To tackle the impending energy crisis it is of fundamental importance that energy policies regain their independence from industrial interests and are designed to create an effective system that will serve society as a whole.

Christian Rakos is chief executive officer of ProPellets, a pellets-heating trade organization based in Austria.

Austria — A hot spot for renewable heating technologies

Austria has few rivals for market penetration of solar thermal and the use of biomass for residential heating, district heating and industrial process heat. It is third in the world in terms of installed capacity per capita. By 2006 some 22% of all households had solar thermal hot water preparation, and over 5000 large-scale solar systems have been established in residential blocks, hotels and industrial applications. More than 50 large-scale solar systems are also integrated in district heating networks. Currently, Austrian producers hold a 40% share of the European solar thermal collector market.

Similarly, Austria has a leading position in the use of biomass for heating, second only to Sweden (in per capita terms) in the use of pellets for residential heating. About 12% of the national primary energy use is met by woody biomass, primarily used for heat production. But what are the reasons behind this high market penetration of renewable heating technologies?

In the 1970s and 1980s Austria had two highly charged public debates on energy policy. One concerned the first nuclear power plant, Zwentendorf — a popular vote just after its construction led to its closure and a constitutional law banning the use of nuclear energy. The second debate was sparked by a large-scale hydro power plant planned for an area of high importance for biodiversity.

Again, this debate involved the entire country and created a high awareness regarding energy issues and their role for environmental protection. These discussions created a whole generation of young people who were aware of energy issues and interested in the use of renewable energies. This generation has now grown up and become a market for renewable energy technologies. These customers were willing to take risks and accept the imperfections typical of any new technology.

The kick-off event for solar thermal market development in Austria was the establishment of a highly successful solar collector self-build movement. A group of renewable energy enthusiasts created a straightforward solar thermal system for households that could be built with a simple set of tools. Word of mouth and media interest spread the news of solar thermal systems and solar collector self-build groups were established in thousands of villages. Gradually the commercial market also took off and self-built collectors lost their importance.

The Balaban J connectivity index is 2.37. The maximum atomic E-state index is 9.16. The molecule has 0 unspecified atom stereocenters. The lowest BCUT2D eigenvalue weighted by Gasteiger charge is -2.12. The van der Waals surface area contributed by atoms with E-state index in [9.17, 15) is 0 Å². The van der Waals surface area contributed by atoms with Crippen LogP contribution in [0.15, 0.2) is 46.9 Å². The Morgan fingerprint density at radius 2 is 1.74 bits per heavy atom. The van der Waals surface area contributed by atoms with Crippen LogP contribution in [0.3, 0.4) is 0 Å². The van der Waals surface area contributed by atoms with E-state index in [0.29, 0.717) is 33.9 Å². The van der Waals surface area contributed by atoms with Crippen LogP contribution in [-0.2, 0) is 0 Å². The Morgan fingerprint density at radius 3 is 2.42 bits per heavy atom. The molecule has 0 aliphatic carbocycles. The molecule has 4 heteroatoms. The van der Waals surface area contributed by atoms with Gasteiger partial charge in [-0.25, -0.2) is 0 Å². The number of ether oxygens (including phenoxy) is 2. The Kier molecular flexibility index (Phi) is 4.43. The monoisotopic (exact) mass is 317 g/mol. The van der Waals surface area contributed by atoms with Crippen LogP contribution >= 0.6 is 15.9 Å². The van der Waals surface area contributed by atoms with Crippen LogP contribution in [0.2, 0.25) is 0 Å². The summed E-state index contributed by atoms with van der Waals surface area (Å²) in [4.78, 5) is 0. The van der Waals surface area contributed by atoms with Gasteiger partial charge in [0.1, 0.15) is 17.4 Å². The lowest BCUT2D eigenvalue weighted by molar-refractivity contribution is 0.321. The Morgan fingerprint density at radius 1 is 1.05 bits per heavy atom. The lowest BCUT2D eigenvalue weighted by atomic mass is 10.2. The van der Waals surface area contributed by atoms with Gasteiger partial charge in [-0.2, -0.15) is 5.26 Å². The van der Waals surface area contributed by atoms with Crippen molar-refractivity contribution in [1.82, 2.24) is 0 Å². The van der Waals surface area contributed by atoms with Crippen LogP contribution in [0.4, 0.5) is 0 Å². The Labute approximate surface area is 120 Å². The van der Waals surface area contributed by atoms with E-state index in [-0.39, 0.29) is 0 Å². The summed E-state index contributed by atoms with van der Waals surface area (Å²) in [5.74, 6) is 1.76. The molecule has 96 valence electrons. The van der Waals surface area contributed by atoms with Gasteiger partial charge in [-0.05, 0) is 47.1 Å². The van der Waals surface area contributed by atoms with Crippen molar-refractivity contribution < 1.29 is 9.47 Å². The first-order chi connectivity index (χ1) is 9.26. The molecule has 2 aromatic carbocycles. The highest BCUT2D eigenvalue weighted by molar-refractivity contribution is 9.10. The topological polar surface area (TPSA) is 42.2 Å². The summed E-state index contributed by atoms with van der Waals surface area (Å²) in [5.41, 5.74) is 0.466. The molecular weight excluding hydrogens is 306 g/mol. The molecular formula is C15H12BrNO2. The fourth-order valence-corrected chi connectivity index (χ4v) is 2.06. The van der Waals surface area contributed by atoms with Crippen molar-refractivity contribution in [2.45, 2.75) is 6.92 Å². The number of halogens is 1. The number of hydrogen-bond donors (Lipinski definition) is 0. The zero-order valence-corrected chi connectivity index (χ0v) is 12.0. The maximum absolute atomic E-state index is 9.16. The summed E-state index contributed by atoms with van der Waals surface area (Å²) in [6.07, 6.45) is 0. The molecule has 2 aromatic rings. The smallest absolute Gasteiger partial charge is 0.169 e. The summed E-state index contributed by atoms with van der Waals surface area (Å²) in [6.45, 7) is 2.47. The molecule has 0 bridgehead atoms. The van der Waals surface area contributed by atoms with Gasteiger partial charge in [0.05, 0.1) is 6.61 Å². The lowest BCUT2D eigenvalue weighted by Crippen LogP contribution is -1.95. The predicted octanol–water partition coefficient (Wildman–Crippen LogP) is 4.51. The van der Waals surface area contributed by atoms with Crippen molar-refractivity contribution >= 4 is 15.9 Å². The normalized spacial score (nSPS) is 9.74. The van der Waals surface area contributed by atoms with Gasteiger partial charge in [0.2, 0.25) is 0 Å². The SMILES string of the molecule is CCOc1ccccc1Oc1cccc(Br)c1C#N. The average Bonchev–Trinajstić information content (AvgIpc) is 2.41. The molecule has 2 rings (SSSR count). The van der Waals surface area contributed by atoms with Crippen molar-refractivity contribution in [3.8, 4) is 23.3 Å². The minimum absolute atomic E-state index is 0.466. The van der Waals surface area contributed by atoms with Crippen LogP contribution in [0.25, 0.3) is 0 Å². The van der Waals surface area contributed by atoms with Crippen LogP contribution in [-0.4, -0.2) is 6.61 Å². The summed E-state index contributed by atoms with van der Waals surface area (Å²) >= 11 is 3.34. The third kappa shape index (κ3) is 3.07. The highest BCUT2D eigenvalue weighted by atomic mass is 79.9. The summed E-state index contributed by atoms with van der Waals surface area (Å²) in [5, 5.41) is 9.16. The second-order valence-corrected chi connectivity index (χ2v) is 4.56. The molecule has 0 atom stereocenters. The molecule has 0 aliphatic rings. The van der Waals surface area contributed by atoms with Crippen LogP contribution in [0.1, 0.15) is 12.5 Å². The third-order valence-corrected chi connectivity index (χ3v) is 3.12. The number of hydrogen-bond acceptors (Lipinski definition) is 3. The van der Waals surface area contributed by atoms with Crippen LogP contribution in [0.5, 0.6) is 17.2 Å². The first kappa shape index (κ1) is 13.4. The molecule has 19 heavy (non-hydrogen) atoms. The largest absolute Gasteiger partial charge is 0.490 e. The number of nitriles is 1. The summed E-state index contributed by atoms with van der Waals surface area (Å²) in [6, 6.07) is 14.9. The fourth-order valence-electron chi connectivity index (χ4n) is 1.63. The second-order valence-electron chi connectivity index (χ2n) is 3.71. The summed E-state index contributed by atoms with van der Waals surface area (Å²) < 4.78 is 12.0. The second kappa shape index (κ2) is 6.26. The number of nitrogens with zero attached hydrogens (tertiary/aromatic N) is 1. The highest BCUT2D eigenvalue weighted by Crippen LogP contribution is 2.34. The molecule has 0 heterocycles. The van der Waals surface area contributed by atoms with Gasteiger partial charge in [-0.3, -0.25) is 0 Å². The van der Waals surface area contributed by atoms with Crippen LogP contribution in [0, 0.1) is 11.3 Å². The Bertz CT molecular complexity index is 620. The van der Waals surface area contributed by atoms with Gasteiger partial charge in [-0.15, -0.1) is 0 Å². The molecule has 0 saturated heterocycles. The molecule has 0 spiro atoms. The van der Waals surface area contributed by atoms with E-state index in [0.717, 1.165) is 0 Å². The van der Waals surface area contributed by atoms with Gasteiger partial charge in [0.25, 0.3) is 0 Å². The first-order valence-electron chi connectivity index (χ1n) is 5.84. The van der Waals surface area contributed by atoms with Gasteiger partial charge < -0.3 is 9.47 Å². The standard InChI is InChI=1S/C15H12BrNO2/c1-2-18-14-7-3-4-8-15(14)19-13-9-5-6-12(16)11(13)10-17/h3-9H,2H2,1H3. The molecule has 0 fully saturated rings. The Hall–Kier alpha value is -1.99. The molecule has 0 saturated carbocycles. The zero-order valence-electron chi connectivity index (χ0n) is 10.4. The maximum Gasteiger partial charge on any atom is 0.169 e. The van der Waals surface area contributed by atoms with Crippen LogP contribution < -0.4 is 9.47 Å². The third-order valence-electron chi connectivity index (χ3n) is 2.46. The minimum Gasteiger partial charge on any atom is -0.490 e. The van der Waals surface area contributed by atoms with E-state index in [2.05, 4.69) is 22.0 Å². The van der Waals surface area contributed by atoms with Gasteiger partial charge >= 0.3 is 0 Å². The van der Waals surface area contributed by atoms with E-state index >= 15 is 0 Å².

Dedicated companies pushed the use of large-scale solar systems and gradually completed thousands of projects. In the meantime, Austrian companies realized projects known worldwide, such as the solar absorption cooling system in the logistics centre of the Olympic Stadium in Qingdao, China — recently selected as best renewable energy project Asia.

Being a heavily forested country, the traditional use of wood for heating has always been important in Austria. Technology development in this sector came from the introduction of strict air pollution legislation in the early 1980s. This forced companies to make significant efforts to reduce emissions from wood boilers. Today, any boiler sold in Austria must have an approval that states the efficiency and the emissions of the product.

Fierce competition between bioler producers has continued for more than two decades — current products represent some of the best available technology worldwide, with dramatic reductions in emissions having been achieved. Average values of carbon monoxide, for instance, declined from 20,000 mg/m³ to 20 mg/m³.

The high performance and impressive improvement in biomass combustion technologies resulted from strict emission limits and sharp competition for better products, plus the long-term focused approach of R&D policies and co-operation between industry and academic research. The Austrian Bioenergy Centre has become a world-renowned centre of competence that supports commercial boiler producers in developing better products.

Wood pellet boilers arrived on the market in the mid-1990s and quickly became a huge success. Within 10 years, pellet boiler sales grew to a market share of 12.5% of all boiler sales. Another 12.5% of boiler sales are fired on wood chips and modern log wood burners. Austrian boiler producers are estimated to have a 70% share of the total European wood pellet boilers market.


With renewable heating technologies gradually moving from the periphery to the centre of attention of political decision makers, the relevance of the experience gained in Austria will increase. The early introduction of products to the market has also provided the benefit of experience with the various issues — such as shortage of qualified professionals, mechanisms to ensure high quality products and fuels, effective policies for pushing the markets, and so on — that can occur during market introduction.

In a way, Austria may be considered as an advert for the future, where technologies that are hardly known in other markets can be seen in full-scale market operation. This alone offers opportunities for international co-operation on a number of levels.